Hi Michel, lovely azur "pineapple" vase by Vizner. Azur is one of my favourite colourways and as you say late 60's early 70's it was very popular as a colourway and can be an indicator of production date to some extent. Jindrich may have more to say on use of Azur at Skrdlovice, having discussed this era of design with Mr Vizner himself on several occasions and having seen later Beranek Glass production at first hand etc... In the 50's there are some colourways that were very short lived. Rosalin or pure salmon pink seems to have been almost entirely 55 and 56 for example. More research has to be done in this area but patterns do form over time. One interesting thing about ebay is how reliable the secondary market is regarding production and historic exports. It is quite clear from this that one of the major importers of Skrdlovice c. 1955-1963 was Canada. Also, regarding rare items or small production runs, quite clearly some items appear regularly, indicating quite large scale production runs and some quite rarely or perhaps once, probably indicating smaller runs. The pattern books do give some indication of initial runs, sometimes specifying in the opening pages "up to a thousand pieces" this is quite common in the fifties. However, this is only true for the initial run and in following years they sometimes made many more. So, in the late 60's and early 70's patterns where it says 1200 pieces I would not at all take it as gospel since some of these are the most common patterns we find. However, some of these, because they are rarely seen, almost certainly were made in 1200 and no more. Beyond this, it is hard to be more precise without trying to talk to someone like Svoboda and going through the books and his memories page by page (which may well be worth doing). In the mean time, I attach some recent purchases, not very good photos, I'm afraid, I am experimenting with a new set up, that needs organising. One piece is a 1953 Labut-Svicen (swan-candle holder) by Veliskova. This colourway seems to have been 53-58. This seems quite a scarce thing which is a surprise, I would have thought a swan, with a free candle holder, would have been a best seller!!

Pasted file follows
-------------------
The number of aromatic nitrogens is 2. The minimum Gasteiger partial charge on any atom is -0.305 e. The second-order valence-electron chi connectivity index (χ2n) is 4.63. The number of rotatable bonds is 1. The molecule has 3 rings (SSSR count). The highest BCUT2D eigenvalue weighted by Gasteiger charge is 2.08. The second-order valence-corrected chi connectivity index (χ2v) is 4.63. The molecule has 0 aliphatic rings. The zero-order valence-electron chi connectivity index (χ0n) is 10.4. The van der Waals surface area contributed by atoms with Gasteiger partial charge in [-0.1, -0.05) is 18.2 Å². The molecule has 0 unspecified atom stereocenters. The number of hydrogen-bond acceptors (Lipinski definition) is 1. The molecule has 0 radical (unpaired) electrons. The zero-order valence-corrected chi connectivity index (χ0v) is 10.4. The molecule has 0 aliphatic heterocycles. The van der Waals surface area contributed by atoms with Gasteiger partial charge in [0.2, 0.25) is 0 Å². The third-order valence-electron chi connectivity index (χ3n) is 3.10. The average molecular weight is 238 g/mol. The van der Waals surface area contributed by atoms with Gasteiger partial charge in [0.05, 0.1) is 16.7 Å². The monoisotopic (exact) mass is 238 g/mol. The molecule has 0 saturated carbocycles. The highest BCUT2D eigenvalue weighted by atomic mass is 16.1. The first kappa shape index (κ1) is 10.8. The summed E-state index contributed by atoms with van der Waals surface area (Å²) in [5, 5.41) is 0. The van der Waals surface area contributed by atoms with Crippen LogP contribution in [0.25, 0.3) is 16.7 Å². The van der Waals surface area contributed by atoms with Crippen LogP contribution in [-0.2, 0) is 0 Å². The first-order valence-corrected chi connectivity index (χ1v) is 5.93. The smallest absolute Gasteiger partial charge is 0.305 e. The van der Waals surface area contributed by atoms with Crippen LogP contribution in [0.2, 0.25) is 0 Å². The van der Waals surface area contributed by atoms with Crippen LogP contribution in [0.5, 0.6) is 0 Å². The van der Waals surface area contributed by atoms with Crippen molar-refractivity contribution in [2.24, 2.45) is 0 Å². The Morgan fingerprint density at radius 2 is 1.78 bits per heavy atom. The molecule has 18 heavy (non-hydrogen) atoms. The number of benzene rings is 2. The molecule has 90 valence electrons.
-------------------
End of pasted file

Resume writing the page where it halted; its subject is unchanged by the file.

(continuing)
The other piece is an Emanuel Beranek piece with four holes, weighing about 2KG and from memory is 1959, showing how far away from Sarpaneva orchid type vases his own experiments and designs took him. Ricke and Digrin seem very uncharitable in suggesting his efforts were just to make more apertures than Sarpaneva, after all, Emanuel Beranek was a glass designer as well as master blower and this piece does not look anything like a vase from Scandinavia.